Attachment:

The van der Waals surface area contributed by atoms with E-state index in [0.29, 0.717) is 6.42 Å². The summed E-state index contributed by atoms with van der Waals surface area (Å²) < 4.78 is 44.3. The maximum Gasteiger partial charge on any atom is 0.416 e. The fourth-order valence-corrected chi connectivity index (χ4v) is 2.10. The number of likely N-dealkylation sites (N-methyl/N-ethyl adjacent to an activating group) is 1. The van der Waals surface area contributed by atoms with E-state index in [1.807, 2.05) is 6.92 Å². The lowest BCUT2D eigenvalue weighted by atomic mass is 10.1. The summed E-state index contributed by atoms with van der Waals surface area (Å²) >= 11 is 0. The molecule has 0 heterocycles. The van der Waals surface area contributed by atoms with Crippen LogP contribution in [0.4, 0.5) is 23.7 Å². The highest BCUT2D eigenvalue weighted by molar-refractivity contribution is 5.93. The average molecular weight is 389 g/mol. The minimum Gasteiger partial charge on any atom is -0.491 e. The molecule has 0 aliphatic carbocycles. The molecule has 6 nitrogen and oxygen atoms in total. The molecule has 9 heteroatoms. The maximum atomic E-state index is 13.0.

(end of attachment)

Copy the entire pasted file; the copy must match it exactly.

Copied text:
The van der Waals surface area contributed by atoms with E-state index in [0.29, 0.717) is 6.42 Å². The summed E-state index contributed by atoms with van der Waals surface area (Å²) < 4.78 is 44.3. The maximum Gasteiger partial charge on any atom is 0.416 e. The fourth-order valence-corrected chi connectivity index (χ4v) is 2.10. The number of likely N-dealkylation sites (N-methyl/N-ethyl adjacent to an activating group) is 1. The van der Waals surface area contributed by atoms with E-state index in [1.807, 2.05) is 6.92 Å². The lowest BCUT2D eigenvalue weighted by atomic mass is 10.1. The summed E-state index contributed by atoms with van der Waals surface area (Å²) >= 11 is 0. The molecule has 0 heterocycles. The van der Waals surface area contributed by atoms with Crippen LogP contribution in [0.4, 0.5) is 23.7 Å². The highest BCUT2D eigenvalue weighted by molar-refractivity contribution is 5.93. The average molecular weight is 389 g/mol. The minimum Gasteiger partial charge on any atom is -0.491 e. The molecule has 0 aliphatic carbocycles. The molecule has 6 nitrogen and oxygen atoms in total. The molecule has 9 heteroatoms. The maximum atomic E-state index is 13.0.